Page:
Another effort to revamp the US General Mining Act of 1872 is under way. The House on Nov. 1, 2007, passed by a 244-166 margin a bill that for the first time would collect for the U.S. Treasury royalties for mining "hard rock" minerals on federally owned lands.
Stories that we think will have great impact on the lives of Americans, but which we suspect will slip "under the radar" because of war-related media inattention.
EPA asks for comments on proposed regulation of 104 chemicals found in drinking water
Scorecard reports environmental records of US Representatives and Senators
The US Navy seeks comments on its proposed rules for using sonar for its Atlantic Fleet training exercises
Escaped pythons and other tropical pet snakes may be able to survive in one-third of Southern states, USGS predicts in new report.
EPA is scheduled to announce by March 12, 2008, its final rule for a new ground-level ozone standard, last updated more than a decade ago.
The strategy of changing chemical processes at industrial facilities so they use less hazardous materials, and pose less of a threat from terrorism and accidents, gained little traction in the Bush administration after 9/11. But a number of organizations continue to push the idea.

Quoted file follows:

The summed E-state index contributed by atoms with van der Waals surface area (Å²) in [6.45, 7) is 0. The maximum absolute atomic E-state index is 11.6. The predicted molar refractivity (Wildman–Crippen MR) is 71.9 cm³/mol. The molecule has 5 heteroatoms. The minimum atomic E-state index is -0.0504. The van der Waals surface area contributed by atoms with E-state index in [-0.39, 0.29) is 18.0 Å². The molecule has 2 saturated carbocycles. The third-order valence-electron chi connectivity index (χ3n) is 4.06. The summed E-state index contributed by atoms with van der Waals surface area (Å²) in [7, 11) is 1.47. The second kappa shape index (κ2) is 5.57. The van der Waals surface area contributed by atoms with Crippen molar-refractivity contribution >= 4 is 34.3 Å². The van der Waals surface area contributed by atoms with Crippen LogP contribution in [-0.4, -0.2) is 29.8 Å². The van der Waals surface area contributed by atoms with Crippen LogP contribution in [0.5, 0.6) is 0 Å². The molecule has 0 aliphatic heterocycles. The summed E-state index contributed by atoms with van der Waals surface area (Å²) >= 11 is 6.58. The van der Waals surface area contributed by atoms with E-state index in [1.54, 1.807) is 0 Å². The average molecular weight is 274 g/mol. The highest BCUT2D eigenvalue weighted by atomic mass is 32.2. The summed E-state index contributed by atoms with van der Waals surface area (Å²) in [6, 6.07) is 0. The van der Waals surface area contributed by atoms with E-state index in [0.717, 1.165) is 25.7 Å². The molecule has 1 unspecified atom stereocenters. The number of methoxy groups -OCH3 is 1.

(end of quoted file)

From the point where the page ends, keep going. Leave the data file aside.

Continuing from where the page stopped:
As the current wars in Iraq and Afghanistan drag on, new light has been shed on the environmental health impacts of the 1991 Gulf War. On Nov. 17, 2008, the Congressionally-mandated Research Advisory Committee on Gulf War Veterans' Illnesses released a major report which concluded that from 175,000 to 210,000 of the nearly 700,000 U.S. veterans of the first Gulf War suffer from Gulf War illness.
In a bold move to crack the reality show and celebrity-oriented entertainment worlds, the National Academy of Sciences is offering inside information to writers, producers, and entertainment industry moguls about its own views of reality.